EA Montreal's Schneider: Who Do We Make Games For?
"Do we make products for ourselves or for our customers?" asked Reid Schneider, EA Montreal's head of the Army of Two franchise, in a lecture delivered at the Montreal International Game Summit today.
Sometimes, the answer is both, he said -- when a certain kind of game is being made: "We should make games for ourselves. We should make games that inspire us, and that we're passionate about, but that's only true if we are the target audience."
In essence, the EA developer noted during the during the Gamasutra-attended lecture: "It's not always about you. It's also about what the market wants."
Schneider recalled an experience he had in college that first taught him the realities of addressing the audience's demands. When he became the "social chairman" of his school's chapter of the Sigma Alpha Epsilon fraternity, he was tasked with improving the frat's parties.
"The first unanimous request from the guys was that we needed to have more girls at our parties," he said. "I was in total agreement; this made complete sense to me. But the core problem is that our parties were about good beer and music that we liked. It was just for us. We were missing our audience. We were building stuff for ourselves."
"I needed to redistribute capacity and resources," he realized. "It was time to stop spending cash on top quality beer and live music. It was time to start thinking about was spending money on girl-friendly drinks -- anything pink usually works -- and, more importantly, 80s music, because 80s music is what girls like to drink and dance to."
"It was not about us," he admitted. "It was about the market, and the market wanted that. We ended up with lots of friendly women coming to our house and hanging out. It was about changing how we were thinking about the problem."
Game developers would do well to learn a similar lesson, Schneider argued: "We need to marry our creative aspirations with the reality that we work in a packaged goods business." It can be too easy to develop games in an insular environment, where the same influences and taste are reflected and magnified, he said: "If you think about your typical game developer, we're all coming from the same place."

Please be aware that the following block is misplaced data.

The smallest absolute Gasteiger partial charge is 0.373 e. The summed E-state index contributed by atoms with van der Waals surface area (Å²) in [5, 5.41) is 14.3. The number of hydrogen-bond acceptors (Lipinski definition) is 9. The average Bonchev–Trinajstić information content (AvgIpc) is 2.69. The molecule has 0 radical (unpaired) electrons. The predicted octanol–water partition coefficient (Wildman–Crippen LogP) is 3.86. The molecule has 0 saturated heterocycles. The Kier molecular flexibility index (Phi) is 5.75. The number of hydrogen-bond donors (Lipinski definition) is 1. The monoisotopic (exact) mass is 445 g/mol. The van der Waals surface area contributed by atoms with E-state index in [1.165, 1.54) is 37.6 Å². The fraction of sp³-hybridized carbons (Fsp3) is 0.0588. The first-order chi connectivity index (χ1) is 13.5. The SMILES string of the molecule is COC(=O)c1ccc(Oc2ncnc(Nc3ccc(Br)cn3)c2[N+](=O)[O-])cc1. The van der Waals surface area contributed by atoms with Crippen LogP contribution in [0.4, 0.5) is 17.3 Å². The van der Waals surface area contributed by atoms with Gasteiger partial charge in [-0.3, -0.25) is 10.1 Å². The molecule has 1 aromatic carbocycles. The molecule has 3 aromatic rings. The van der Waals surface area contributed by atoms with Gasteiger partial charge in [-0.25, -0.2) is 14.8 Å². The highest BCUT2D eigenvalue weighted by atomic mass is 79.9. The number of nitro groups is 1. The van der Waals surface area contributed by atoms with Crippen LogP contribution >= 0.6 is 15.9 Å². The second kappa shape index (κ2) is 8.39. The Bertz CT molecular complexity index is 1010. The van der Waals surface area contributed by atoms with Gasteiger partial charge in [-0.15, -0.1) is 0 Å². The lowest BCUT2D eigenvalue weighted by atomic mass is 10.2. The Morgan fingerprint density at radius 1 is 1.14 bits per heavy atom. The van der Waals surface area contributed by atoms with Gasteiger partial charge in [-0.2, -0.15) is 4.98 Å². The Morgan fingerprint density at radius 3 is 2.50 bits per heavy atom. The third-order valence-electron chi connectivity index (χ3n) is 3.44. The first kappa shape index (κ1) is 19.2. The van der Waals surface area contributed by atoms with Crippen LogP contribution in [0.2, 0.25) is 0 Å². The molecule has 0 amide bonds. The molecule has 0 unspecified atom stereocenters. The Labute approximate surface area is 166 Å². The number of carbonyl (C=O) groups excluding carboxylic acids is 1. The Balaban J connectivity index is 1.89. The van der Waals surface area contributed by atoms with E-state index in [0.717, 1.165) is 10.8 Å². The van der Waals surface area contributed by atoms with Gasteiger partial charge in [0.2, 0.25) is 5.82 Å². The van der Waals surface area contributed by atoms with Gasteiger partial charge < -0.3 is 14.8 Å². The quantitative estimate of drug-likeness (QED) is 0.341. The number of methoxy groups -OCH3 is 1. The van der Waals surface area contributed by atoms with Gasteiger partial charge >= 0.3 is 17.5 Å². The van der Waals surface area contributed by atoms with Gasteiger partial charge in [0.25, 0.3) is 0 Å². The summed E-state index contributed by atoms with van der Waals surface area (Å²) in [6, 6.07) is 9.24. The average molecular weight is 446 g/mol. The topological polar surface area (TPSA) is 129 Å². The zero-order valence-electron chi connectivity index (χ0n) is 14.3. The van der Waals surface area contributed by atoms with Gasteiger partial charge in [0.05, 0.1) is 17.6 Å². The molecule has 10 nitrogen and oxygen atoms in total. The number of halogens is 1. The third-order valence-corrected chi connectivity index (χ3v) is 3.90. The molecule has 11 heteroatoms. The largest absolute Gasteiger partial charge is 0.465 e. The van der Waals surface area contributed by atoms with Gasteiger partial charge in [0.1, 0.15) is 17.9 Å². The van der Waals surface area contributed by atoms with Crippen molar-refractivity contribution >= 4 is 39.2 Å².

This can have direct, unfortunate consequences, even when making a hardcore game for hardcore audiences. "One of the original ideas for Army of Two was to recreate the 80s buddy action flick in a video game," he said, but "where we really missed the boat was on tone."
"We assumed everyone would find the same things funny that we did, and we were definitely wrong on that," he went on. "We alienated about 50 percent of our market, including Europe. Europe didn't find the same things funny that we did in North America."
That principle goes even further when making games not for the core gaming audience. And, to some extent, the idea of the core gaming audience -- and the average core game developer -- is changing.
More and more developers are getting older, getting married, and having children, Schneider said. At Ubisoft in 2001, the average developer was 24. Eight years later, that average has risen to 30. That shift has reflected the change in average age of gamers themselves. "This is a major shift, not just in how they're making games, but also in how they're thinking about games," Schneider said.
Still, "the hardcore is not dying," he added. "It's actually becoming a whole lot bigger than ever. But there are new markets that can be targeted. Globally, the industry is growing. You need to know who you're targeting, and you should never, ever straddle the fence and try to make something that appeals to everyone. That requires ruthless focus."
Finally, he pointed out -- as everyone now well knows -- that "we are not recession-proof... two years ago, we used to believe we were recession-proof, but we're not," he warned. "We're losing market share and mindshare to other forms of entertainment, and we need to capture that back.
"We should make games for ourselves. We should make games that our exciting to us. But we should make sure we know what the market wants. We need to be prepared to make games that may not appeal to us personally but could be massively successful in the market. If we can make more games the audience cares about, we're going to see the numbers start rising again."